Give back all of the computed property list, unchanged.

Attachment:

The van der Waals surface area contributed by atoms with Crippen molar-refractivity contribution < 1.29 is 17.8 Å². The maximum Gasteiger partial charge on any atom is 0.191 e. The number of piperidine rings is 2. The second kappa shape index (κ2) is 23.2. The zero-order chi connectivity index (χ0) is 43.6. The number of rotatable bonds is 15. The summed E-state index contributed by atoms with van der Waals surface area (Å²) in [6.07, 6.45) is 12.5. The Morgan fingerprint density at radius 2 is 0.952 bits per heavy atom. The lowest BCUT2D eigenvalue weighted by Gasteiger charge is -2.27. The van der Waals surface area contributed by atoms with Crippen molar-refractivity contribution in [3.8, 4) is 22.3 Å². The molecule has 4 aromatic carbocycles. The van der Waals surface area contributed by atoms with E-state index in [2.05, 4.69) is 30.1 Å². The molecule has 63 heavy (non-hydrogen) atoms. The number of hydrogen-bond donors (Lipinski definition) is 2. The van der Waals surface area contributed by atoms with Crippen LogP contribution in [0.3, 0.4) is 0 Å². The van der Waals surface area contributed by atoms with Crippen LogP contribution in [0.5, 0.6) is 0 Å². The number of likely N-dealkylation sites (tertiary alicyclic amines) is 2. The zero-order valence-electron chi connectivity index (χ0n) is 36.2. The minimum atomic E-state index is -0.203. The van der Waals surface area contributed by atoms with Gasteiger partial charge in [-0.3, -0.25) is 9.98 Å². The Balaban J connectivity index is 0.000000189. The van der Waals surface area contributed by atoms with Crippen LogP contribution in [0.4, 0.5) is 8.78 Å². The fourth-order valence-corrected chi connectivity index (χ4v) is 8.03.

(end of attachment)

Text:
The van der Waals surface area contributed by atoms with Crippen molar-refractivity contribution < 1.29 is 17.8 Å². The maximum Gasteiger partial charge on any atom is 0.191 e. The number of piperidine rings is 2. The second kappa shape index (κ2) is 23.2. The zero-order chi connectivity index (χ0) is 43.6. The number of rotatable bonds is 15. The summed E-state index contributed by atoms with van der Waals surface area (Å²) in [6.07, 6.45) is 12.5. The Morgan fingerprint density at radius 2 is 0.952 bits per heavy atom. The lowest BCUT2D eigenvalue weighted by Gasteiger charge is -2.27. The van der Waals surface area contributed by atoms with Crippen molar-refractivity contribution in [3.8, 4) is 22.3 Å². The molecule has 4 aromatic carbocycles. The van der Waals surface area contributed by atoms with E-state index in [2.05, 4.69) is 30.1 Å². The molecule has 63 heavy (non-hydrogen) atoms. The number of hydrogen-bond donors (Lipinski definition) is 2. The van der Waals surface area contributed by atoms with Crippen LogP contribution in [0.3, 0.4) is 0 Å². The van der Waals surface area contributed by atoms with Crippen LogP contribution in [0.5, 0.6) is 0 Å². The number of likely N-dealkylation sites (tertiary alicyclic amines) is 2. The zero-order valence-electron chi connectivity index (χ0n) is 36.2. The minimum atomic E-state index is -0.203. The van der Waals surface area contributed by atoms with Gasteiger partial charge in [-0.3, -0.25) is 9.98 Å². The Balaban J connectivity index is 0.000000189. The van der Waals surface area contributed by atoms with Crippen LogP contribution in [0.4, 0.5) is 8.78 Å². The fourth-order valence-corrected chi connectivity index (χ4v) is 8.03.